Review: Fever — Megan Thee Stallion

Megan Thee Stallion is having a moment. After the release of her second mixtape, Tina Snow, the rapper was thrust into the spotlight with her intricate flows, incredible freestyles, and infectious social media presence. Riding the wave of acclaim and utter standom she’s accumulated in such a short span of time, she’s released Fever, her impressive debut record, just six months later — in hip hop, that’s practically an eternity. Over fourteen tracks that accumulate forty minutes (just six of them clock in above the three-minute mark), Megan proves why she’s dominated the 2019 rap game so thoroughly with her youthful exuberance.

Entering the fray with “Realer,” the rapper starts off strong with a siren call for all of her “hotties,” the affectionate name given to her fans, setting listeners up for the main themes of the record: making money, calling out shit-talkers, and her sexual proclivities. Though her technical skills are quite advanced for a newcomer, the relentlessness of the subject matter can get tiresome after repeated spins — a common occurrence on a rapper’s first album. Despite such a detraction, the catchiness of tracks like “W.A.B” and “Money Good” breathe a bit of life into the record’s duller moments.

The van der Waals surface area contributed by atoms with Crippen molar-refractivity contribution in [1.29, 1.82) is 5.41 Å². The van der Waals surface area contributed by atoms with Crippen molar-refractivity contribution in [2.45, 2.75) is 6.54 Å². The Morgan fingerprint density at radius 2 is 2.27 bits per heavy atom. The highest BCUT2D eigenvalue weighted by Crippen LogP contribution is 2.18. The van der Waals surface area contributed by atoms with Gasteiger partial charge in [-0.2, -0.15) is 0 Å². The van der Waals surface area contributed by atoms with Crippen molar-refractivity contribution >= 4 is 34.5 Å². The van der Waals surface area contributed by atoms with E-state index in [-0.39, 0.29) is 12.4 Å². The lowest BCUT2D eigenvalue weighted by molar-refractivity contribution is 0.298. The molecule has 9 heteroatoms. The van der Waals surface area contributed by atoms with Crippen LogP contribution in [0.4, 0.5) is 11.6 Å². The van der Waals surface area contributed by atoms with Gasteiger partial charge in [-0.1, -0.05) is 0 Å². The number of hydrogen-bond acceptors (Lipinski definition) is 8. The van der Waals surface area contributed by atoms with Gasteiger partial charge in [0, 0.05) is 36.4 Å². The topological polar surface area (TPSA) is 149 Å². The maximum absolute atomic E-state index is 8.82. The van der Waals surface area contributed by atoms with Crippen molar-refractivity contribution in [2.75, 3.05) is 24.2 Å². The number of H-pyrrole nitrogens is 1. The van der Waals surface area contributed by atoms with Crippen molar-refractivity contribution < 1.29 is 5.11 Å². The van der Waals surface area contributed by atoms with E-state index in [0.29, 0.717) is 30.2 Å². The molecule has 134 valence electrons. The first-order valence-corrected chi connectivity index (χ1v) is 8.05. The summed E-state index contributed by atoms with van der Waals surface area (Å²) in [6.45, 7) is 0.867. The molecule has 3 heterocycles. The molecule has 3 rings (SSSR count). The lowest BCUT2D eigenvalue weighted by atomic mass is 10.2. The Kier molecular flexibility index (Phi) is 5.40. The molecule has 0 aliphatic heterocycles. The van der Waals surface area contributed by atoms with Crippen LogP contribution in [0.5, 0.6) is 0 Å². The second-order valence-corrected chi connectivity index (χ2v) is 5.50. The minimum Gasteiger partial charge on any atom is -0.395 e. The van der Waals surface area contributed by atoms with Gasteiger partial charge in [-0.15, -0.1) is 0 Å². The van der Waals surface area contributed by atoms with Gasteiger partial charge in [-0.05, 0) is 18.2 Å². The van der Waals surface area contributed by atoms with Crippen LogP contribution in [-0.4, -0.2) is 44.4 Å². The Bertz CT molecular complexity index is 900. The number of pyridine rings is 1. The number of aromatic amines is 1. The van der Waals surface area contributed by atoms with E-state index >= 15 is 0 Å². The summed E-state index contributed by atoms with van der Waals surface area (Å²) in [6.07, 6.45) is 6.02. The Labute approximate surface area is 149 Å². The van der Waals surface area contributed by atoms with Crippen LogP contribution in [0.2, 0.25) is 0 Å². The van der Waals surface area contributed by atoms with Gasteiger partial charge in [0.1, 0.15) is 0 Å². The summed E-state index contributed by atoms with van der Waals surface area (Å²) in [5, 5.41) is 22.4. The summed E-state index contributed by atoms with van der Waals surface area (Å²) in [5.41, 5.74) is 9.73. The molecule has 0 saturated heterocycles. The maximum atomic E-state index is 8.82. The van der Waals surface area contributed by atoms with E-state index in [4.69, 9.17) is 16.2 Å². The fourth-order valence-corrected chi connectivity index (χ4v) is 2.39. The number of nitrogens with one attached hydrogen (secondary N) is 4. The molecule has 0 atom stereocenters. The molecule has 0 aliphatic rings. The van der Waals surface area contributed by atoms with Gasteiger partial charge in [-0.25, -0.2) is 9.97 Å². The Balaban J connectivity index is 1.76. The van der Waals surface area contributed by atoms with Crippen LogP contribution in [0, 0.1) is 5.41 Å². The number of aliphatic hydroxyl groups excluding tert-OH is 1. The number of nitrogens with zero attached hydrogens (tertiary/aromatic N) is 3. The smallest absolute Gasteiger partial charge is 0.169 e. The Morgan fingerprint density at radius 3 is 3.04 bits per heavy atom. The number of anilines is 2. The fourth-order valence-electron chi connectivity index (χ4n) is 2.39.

Juicy J, a fellow southern hip hop prodigy, can be found all over Fever, either as a collaborator or a spiritual influence. Producing “Pimpin,” “Simon Says” (on which he also features), and “Dance” (a feminist slant to his “Bandz a Make Her Dance”), the veteran rapper is a powerful cosign, ensuring Megan is not one to underestimate. Beside his brief appearance and Da Baby’s verse on “Cash Shit,” the album is largely a solo endeavor; in a time where features oversaturate most projects—be it hip hop or otherwise — it is both a welcome divergence from current trends and an impressive showcase of her many facets. Fever is an assertive introduction to a post-viral Megan, allowing for growth in her extremely young career while simultaneously feeling well-rounded in spite of a lack of lyrical variation.

Rating: 8/10

Standout tracks: “Simon Says,” “Money Good,” “Dance,” “Sex Talk

A music business student with a passion for writing about music almost as intense as his desire to curate it.

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